Enrolment is up at Fashion schools, but is pop culture fuelling the trend?
What do Project Runway, The Hills, The Fashionista Diaries, and The Devil Wears Prada all have in common? They have all popularized the fashion industry and sent fashion school enrolments to skyrocket. Those educated in fashion used to be few and far between, but these days, young fashionistas are causing an uproar, forcing fashion schools to create more spots to fill this new found desire for fashion education. Project Runway is filmed at Parsons The New School for Design in
The aforementioned shows have brought a large amount of attention to the industry, but do these shows and movies provide us with an accurate representation of the industry? The Hills follows a young woman that, in the span of two years, went from being a fashion magazine intern to appearing on the cover of that very magazine and showing her own line at LA Fashion Week. Project Runway launches a virtually unknown designer’s career by awarding the winner $100,000 to design their own line, a show at New York Fashion Week, and a spread in Elle Magazine. Talk to any new designer and they will surely tell you that these situations are not the norm. Many designers, in spite of being hugely talented, may never show at Fashion Week, and may never have their designs appear in a major magazine – and not for the lack of trying. So, are these shows setting up our young fashion enthusiasts for disappointment? Maybe not. If you watch The Fashionista Diaries and The Devil Wears Prada you may get a fairer representation of the industry. The Fashionista Diaries featured seven young interns that experienced the ups and downs of working in the industry – from losing a job to clashing opinions, low pay, and a rude and disrespectful boss. At the end of it all, only a couple of the fashionistas ended up with a paying job while the rest were left in the unemployment line. Similarly, The Devil Wears Prada showed viewers the trials and tribulations of the sometimes cutthroat fashion industry.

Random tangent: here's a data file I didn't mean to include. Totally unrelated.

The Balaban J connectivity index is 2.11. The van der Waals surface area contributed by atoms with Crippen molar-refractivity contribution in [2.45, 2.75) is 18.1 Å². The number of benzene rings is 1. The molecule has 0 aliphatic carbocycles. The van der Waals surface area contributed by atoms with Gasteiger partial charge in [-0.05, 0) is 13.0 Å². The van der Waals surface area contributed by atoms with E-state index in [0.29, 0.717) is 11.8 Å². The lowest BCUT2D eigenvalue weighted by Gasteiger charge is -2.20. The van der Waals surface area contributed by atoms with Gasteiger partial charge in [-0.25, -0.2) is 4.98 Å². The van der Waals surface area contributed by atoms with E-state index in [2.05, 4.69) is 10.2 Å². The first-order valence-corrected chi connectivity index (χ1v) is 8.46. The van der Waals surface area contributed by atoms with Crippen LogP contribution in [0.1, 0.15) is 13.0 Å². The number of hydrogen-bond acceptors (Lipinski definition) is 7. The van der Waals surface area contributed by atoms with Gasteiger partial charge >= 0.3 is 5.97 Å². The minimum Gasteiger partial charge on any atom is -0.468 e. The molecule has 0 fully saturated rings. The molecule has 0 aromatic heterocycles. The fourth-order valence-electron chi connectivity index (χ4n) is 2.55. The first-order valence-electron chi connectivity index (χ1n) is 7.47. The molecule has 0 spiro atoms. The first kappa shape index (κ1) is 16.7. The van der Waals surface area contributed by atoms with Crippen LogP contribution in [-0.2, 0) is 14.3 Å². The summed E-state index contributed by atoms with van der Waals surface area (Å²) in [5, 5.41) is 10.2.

Celebrity designers have also popularized the industry and perhaps added fuel to the fire. Paris Hilton, Heidi Montag, J.Lo, P. Diddy, and even Eminem have their own fashion lines, making it seem like an easy task. They’ve attained fame and fortune, so with little or no fashion training or technical design skills these celebrities have decided to start their own fashion line? Yes, it sounds crazy and some fail, some succeed, but the cultural effects are lasting – young celebrity fans everywhere are convinced they can follow in the fabulous footsteps of their favourite star.
Although enrolment is up in fashion programs, jobs in fashion design, according to the US Department of Labour Bureau’s 2008-2009 Occupational Outlook Handbook, are going to slowly grow by only 5% until 2016. This is in large due to the fact that there is very little turnover and few new jobs are being created in the industry. Even worse, there is little or no job growth expected for buyers and purchasing managers until 2016. So why the high enrolment numbers? Well we can’t forget that there are so many fashion jobs outside of fashion design and buying. There are careers in fashion PR, fashion sales, fashion journalism, styling, wholesale, editorial, art direction, and retail – most of which are expected to grow in number in the coming years.
So pop culture may have caused more students to enrol in fashion programs or it may have simply reminded them of their already existing interest in fashion, but regardless of the cause, we can’t ignore the fact that students are signing up for fashion programs en masse. The positive side to fashion becoming a mainstream industry is that this once ‘dream career’ has made students see that fashion is an attainable sector to work in. Time will tell if the fashion industry’s over exposure in books, television, and movies is a good thing. In the meantime, it has encouraged creativity, eagerness, and has added a great sense of variety to the industry, and a little competition never hurt anyone!